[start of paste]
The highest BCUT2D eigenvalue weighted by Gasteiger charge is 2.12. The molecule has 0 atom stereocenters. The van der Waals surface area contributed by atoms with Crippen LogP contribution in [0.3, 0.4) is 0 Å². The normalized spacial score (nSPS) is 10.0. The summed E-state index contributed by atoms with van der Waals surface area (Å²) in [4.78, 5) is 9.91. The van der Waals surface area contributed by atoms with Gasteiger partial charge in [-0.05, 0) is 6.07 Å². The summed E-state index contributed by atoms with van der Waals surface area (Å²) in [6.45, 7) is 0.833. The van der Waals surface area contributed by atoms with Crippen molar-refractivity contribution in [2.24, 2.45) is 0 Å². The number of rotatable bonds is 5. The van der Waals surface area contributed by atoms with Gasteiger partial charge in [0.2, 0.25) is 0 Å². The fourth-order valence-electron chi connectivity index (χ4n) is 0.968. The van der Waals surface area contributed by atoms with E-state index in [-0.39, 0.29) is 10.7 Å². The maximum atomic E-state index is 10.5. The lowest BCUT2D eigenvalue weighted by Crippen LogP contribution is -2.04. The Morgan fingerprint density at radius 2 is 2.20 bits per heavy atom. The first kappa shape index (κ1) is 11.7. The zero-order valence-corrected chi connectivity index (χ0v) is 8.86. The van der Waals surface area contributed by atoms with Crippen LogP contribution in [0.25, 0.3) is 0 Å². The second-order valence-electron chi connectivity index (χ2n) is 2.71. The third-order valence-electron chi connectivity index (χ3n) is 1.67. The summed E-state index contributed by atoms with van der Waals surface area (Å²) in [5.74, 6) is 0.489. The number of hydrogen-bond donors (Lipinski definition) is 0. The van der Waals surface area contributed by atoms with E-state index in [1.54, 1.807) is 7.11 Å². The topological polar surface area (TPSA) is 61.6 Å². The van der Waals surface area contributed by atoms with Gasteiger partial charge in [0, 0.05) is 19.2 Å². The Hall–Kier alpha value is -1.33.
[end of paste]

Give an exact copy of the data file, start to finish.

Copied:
The highest BCUT2D eigenvalue weighted by Gasteiger charge is 2.12. The molecule has 0 atom stereocenters. The van der Waals surface area contributed by atoms with Crippen LogP contribution in [0.3, 0.4) is 0 Å². The normalized spacial score (nSPS) is 10.0. The summed E-state index contributed by atoms with van der Waals surface area (Å²) in [4.78, 5) is 9.91. The van der Waals surface area contributed by atoms with Gasteiger partial charge in [-0.05, 0) is 6.07 Å². The summed E-state index contributed by atoms with van der Waals surface area (Å²) in [6.45, 7) is 0.833. The van der Waals surface area contributed by atoms with Crippen molar-refractivity contribution in [2.24, 2.45) is 0 Å². The number of rotatable bonds is 5. The van der Waals surface area contributed by atoms with Gasteiger partial charge in [0.2, 0.25) is 0 Å². The fourth-order valence-electron chi connectivity index (χ4n) is 0.968. The van der Waals surface area contributed by atoms with E-state index in [-0.39, 0.29) is 10.7 Å². The maximum atomic E-state index is 10.5. The lowest BCUT2D eigenvalue weighted by Crippen LogP contribution is -2.04. The Morgan fingerprint density at radius 2 is 2.20 bits per heavy atom. The first kappa shape index (κ1) is 11.7. The zero-order valence-corrected chi connectivity index (χ0v) is 8.86. The van der Waals surface area contributed by atoms with Crippen LogP contribution in [0.25, 0.3) is 0 Å². The second-order valence-electron chi connectivity index (χ2n) is 2.71. The third-order valence-electron chi connectivity index (χ3n) is 1.67. The summed E-state index contributed by atoms with van der Waals surface area (Å²) in [5.74, 6) is 0.489. The number of hydrogen-bond donors (Lipinski definition) is 0. The van der Waals surface area contributed by atoms with E-state index in [1.54, 1.807) is 7.11 Å². The topological polar surface area (TPSA) is 61.6 Å². The van der Waals surface area contributed by atoms with Gasteiger partial charge in [0, 0.05) is 19.2 Å². The Hall–Kier alpha value is -1.33.